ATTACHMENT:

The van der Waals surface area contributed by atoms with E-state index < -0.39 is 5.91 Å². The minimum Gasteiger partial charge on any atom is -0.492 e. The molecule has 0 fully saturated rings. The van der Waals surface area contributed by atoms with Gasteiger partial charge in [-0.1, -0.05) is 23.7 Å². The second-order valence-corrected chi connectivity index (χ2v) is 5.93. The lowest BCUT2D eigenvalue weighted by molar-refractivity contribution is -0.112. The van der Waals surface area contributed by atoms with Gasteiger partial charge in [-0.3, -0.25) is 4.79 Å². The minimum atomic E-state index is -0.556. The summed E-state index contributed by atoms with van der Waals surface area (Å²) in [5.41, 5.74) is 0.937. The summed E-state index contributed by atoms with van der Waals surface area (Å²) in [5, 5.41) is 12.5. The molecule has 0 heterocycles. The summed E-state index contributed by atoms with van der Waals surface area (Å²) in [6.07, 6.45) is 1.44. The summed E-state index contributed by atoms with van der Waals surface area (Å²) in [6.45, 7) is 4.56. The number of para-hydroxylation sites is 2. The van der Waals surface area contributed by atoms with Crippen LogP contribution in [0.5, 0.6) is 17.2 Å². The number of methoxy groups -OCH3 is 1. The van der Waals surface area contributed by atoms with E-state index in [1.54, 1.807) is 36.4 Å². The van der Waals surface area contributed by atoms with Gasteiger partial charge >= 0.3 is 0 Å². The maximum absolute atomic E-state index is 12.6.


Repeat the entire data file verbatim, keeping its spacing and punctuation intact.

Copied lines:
The van der Waals surface area contributed by atoms with E-state index < -0.39 is 5.91 Å². The minimum Gasteiger partial charge on any atom is -0.492 e. The molecule has 0 fully saturated rings. The van der Waals surface area contributed by atoms with Gasteiger partial charge in [-0.1, -0.05) is 23.7 Å². The second-order valence-corrected chi connectivity index (χ2v) is 5.93. The lowest BCUT2D eigenvalue weighted by molar-refractivity contribution is -0.112. The van der Waals surface area contributed by atoms with Gasteiger partial charge in [-0.3, -0.25) is 4.79 Å². The minimum atomic E-state index is -0.556. The summed E-state index contributed by atoms with van der Waals surface area (Å²) in [5.41, 5.74) is 0.937. The summed E-state index contributed by atoms with van der Waals surface area (Å²) in [5, 5.41) is 12.5. The molecule has 0 heterocycles. The summed E-state index contributed by atoms with van der Waals surface area (Å²) in [6.07, 6.45) is 1.44. The summed E-state index contributed by atoms with van der Waals surface area (Å²) in [6.45, 7) is 4.56. The number of para-hydroxylation sites is 2. The van der Waals surface area contributed by atoms with Crippen LogP contribution in [0.5, 0.6) is 17.2 Å². The number of methoxy groups -OCH3 is 1. The van der Waals surface area contributed by atoms with E-state index in [1.54, 1.807) is 36.4 Å². The van der Waals surface area contributed by atoms with Gasteiger partial charge >= 0.3 is 0 Å². The maximum absolute atomic E-state index is 12.6.